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CMF Gender Report highlights progress and challenges in the access of men and women to financial products


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November 14, 2019.- The Financial Market Commission (CMF) released today the 2019 Report on Gender in the Financial System. This is the 18th version of the Report, and the first prepared by the CMF, after its integration with the SBIF. The purpose of this publication is to provide information to facilitate the design and implementation of public policies on gender equity.

The 2019 Gender Report shows sustained progress in the access of women to major financial products. However, there are still significant gaps about how both genders use financial services. As well as the situation of the banking industry, the 2019 Report includes an analysis of the use of financial services in Savings and Credit Cooperatives (CACs, for their Spanish acronym) and Managers of Endorsable Mortgage Loans supervised by the CMF.

According to the research, with data as of the end of 2018, the ratio between the number of male and female debtors in the banking system has steadily improved in recent years. In 2002 there were 56 female debtors in the banking system for every 100 male debtors, while in 2018 the ratio was 98-to-100. Between 2017 and 2018 the ratio increased from 95 to 98 percent, a 3-point variation.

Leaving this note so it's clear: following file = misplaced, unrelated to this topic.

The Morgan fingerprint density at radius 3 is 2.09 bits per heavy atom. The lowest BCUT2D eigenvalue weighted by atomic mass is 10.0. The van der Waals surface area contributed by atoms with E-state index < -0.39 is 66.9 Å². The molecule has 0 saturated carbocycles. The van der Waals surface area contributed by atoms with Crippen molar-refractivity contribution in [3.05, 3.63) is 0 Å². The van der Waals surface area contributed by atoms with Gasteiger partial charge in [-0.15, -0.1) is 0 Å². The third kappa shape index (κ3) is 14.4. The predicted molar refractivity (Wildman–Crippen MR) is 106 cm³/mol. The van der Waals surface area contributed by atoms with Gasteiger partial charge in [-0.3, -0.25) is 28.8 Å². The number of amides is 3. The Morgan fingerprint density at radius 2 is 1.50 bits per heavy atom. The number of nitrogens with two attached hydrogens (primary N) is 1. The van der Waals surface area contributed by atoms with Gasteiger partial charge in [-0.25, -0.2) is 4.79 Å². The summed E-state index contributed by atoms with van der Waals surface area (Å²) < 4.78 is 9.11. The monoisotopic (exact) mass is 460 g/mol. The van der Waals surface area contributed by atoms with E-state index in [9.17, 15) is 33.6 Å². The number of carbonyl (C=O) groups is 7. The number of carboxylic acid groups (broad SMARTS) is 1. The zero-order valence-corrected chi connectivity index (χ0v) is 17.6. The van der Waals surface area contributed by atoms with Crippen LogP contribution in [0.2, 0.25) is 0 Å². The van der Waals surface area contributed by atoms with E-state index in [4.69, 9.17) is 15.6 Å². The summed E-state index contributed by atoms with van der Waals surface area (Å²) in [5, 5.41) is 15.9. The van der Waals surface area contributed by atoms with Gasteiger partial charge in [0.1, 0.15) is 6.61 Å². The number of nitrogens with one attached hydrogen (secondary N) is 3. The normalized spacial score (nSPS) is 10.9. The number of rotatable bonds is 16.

However, the amount of credit granted to women as a percentage of the one approved for men still shows a significant gap – 59.1 percent. Furthermore, when it comes to average debt, the difference between men and women is 60 percent.

Regarding debt composition, women have a higher percentage of housing debt than men. 60 percent of women’s financial obligations are due to housing loans compared to 57 percent for men.

Consequently, women have a more active demand for home savings products, both in terms of savings composition and stock of home savings accounts. As of December 2018, women owned 3.1 million home savings accounts, far more than the 1.9 million accounts owned by male savers.

On the other hand, men have a higher indebtedness-to-income ratio than women. By 2018, the financial burden and leverage levels of men – 26.9 percent and 6.7 times – exceed those of women – 24.7 percent and 4.9 times.

The Report shows, like in previous versions, that women are better payers, having a lower rate of non-paid checks and arrears than men do.

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